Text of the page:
We had been in Calais 19 days waiting for the wind to change. We were on vacation with our children
Day after day the southwest wind blew.
We simply HAD to have a favourable wind.
The children didn't think so.
I would cower in the stern cabin after the weather forecast, dreading to come into the galley amidships to announce that, once again, there was a 24-hour delay: 24 hours because I wanted to make the passage mostly in daylight. Very soon, I began to find excuses for not listening to the weather forecast, forgetting it, being out somewhere, or in some other way boycotting the wretched black instrument.
Claire was getting desperate. She had run out of amusements for the children days ago, and Calais wasn't fruitful of them in the first place. She began siding with the children, and I became more and more miserable, felt more of a failure, wished I had never gotten caught up in this boat business...
Wandering about Calais waiting for the wind to change, we came across a couple of Californians and their two children in a fishing smack. It was a powerful little boat, but the four of them looked exhausted after tending their bilge pumps day and night from their own bad stern leak. They had no money and couldn't afford to haul their smack for repairs. They offered to take us out in the bouncy weather outside the harbour, leave just before the top of the tide and back in time before the lock gates shut. I said they were foolish - the leak would only get worse. My children told the skipper not to pay any attention to me: I was a leak freak with port fever. So out we went, bounced around and came back. The smack now really was sinking. I couldn't do much for them, but I had no alternative but to dive yet again to stop their leak for a bit. It was becoming somewhat monotonous.
The next day, there was an ambiguous forecast. We had been there 19 days. I promised that I would set my alarm in the middle of the night to see whether we could go.
When the time came, it was flat calm. I really had no excuse. Sleepily I began to make preparations. I had this sense of doom, that we would never get out, and I was even resentful of Claire trying to ease my sleepiness by giving me a cup of coffee. I had no excuse for missing the tide. I gazed down the basin. The lock gates seemed miles away. They looked very narrow. I slowly checked everything for sea. The leak was not too bad. The children were roused.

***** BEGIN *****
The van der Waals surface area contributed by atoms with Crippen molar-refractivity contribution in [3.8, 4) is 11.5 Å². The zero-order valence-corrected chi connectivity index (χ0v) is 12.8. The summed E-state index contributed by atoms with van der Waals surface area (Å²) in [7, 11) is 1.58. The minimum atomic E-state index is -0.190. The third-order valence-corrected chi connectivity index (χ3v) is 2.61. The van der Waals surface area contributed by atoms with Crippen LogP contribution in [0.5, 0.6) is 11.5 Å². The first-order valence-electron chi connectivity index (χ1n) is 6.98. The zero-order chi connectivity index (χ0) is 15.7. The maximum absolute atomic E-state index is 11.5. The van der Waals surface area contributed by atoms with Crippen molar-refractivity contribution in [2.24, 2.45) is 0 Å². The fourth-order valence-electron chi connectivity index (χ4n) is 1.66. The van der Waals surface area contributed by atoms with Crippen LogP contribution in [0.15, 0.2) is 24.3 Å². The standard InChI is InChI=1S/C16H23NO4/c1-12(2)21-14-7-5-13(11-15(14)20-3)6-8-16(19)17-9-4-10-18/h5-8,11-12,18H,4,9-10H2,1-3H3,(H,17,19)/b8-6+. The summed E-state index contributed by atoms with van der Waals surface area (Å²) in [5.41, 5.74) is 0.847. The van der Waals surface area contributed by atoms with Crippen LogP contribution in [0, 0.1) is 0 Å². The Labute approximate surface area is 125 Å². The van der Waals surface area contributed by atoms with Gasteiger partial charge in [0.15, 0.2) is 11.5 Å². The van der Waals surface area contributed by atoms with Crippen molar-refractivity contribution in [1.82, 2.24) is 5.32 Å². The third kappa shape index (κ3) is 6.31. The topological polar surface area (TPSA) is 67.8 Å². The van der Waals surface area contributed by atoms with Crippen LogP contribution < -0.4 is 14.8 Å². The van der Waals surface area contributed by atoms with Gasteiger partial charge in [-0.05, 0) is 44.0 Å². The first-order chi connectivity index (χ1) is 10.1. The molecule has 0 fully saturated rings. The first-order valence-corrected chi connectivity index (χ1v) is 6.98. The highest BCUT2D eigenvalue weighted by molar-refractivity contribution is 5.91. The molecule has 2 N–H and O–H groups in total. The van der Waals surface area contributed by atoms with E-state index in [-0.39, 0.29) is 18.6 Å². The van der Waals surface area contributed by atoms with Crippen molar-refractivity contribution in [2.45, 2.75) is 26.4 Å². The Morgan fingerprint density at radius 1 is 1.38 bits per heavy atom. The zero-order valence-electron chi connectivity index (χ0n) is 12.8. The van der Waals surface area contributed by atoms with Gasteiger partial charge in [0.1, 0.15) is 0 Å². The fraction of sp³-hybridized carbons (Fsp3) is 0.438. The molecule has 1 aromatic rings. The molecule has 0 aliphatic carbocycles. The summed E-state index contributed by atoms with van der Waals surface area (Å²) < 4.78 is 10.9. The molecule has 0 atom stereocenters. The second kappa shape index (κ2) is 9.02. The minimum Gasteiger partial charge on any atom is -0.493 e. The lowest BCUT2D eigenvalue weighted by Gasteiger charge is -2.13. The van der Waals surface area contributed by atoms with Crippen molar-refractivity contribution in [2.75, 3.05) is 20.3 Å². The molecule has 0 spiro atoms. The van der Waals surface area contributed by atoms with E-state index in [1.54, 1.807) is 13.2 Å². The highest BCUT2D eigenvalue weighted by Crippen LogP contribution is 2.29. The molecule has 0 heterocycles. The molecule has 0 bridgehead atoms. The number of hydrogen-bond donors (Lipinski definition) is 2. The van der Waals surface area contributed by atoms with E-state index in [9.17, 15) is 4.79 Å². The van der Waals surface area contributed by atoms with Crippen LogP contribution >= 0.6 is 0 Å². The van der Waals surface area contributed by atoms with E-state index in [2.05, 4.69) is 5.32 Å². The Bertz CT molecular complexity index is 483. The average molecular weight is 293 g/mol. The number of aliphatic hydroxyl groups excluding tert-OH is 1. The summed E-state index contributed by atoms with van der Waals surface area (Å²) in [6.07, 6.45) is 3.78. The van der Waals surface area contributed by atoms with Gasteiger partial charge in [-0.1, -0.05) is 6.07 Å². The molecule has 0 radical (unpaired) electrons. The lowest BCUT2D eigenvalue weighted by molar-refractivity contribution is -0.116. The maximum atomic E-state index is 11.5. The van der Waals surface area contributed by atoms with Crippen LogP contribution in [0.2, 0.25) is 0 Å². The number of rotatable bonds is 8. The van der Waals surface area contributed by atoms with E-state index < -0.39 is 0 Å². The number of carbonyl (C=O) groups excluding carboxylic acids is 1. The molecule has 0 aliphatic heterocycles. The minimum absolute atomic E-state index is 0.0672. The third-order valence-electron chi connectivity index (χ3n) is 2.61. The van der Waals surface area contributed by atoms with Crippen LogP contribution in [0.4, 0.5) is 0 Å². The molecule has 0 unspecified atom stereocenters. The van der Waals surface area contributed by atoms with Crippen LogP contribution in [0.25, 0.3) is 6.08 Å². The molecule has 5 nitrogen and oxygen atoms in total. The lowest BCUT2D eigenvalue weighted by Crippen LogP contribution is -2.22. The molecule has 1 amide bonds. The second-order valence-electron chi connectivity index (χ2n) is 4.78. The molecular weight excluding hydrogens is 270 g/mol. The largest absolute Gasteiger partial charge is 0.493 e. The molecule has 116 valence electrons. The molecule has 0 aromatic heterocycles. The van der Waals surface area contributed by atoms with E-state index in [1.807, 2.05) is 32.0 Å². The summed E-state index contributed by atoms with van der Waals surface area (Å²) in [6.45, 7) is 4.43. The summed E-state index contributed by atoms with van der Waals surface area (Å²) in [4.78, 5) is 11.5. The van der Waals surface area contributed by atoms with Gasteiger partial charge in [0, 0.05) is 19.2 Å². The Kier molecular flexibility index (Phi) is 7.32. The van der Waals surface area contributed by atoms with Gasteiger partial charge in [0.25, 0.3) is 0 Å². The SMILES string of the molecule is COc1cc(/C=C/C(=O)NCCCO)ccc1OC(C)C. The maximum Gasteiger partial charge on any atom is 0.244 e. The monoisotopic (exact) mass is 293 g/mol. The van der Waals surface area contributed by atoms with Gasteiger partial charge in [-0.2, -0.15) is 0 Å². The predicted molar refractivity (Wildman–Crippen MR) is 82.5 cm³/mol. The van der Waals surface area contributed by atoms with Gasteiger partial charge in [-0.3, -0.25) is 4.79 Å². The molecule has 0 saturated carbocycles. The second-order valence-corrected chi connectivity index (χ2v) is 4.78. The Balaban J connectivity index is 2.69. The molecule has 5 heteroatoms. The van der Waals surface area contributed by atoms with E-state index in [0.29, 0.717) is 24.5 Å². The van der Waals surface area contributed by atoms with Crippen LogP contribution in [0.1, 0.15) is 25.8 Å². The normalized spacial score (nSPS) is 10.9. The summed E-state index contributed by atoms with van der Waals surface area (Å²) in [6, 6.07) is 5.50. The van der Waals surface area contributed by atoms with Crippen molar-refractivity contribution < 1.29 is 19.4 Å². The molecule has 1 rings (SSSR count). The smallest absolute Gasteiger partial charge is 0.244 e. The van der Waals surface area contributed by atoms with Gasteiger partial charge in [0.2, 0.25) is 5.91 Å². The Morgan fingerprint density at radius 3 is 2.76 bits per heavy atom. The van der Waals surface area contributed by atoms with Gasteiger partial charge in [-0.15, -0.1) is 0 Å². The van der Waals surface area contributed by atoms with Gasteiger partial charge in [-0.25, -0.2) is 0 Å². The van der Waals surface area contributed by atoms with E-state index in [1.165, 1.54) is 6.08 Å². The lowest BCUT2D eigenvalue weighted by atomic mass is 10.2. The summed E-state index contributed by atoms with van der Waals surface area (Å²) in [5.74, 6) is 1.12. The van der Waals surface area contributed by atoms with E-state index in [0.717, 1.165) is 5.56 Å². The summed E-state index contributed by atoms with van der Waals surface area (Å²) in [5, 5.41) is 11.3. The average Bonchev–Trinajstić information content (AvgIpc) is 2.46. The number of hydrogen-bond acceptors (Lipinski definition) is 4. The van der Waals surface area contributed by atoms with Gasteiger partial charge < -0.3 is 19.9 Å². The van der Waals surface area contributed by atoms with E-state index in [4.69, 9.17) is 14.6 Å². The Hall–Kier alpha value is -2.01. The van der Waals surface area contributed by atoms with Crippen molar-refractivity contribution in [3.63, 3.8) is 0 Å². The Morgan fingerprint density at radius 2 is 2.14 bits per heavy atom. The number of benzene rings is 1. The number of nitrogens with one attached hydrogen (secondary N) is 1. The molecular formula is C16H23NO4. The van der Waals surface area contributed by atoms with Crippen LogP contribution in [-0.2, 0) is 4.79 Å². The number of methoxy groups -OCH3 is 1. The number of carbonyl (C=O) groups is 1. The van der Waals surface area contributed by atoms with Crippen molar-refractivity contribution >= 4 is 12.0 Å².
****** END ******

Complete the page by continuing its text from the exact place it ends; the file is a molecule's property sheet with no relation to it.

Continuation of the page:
As we started off for the lock gates, Virginia was peering out of the wheelhouse window to one side of me with Edith on the other. I was at the wheel. I gazed at the lock gates again. Never get through them, I thought with a knee-jerk reaction against previous lock gates, bridges, which crowd me so much that, to get through them, I have to breathe out or stoop down.
But as we got nearer, these lock gates were getting wider and wider apart. Most unusual, I thought. There was absolutely no doubt that we could get through, none whatsoever. Maybe we could find a way of by-passing the Costaud, go straight out into the Channel, stall around outside for the tide to change...
I stumbled slightly on an uneven board. Virginia was instantly alert. She caught me prematurely. It wasn't even a proper stumble, let alone a fall. She had been watching me intently.
When we reached the Costaud, Claire, who had been on deck managing the warps, came bustling up to the wheelhouse with: "Well, that did the trick, didn't it."
Virginia and Edith giggled. Edith said: "Mum, I think you gave him an overdose. He nearly fell over."
I asked what she had given me. "Oh, about ten milligrammes of valium," she said. "The same stuff I gave you when you pushed an electric wood augur between your fingers. A lot of chewed-up flesh, but no real damage. You couldn't even look at it yourself."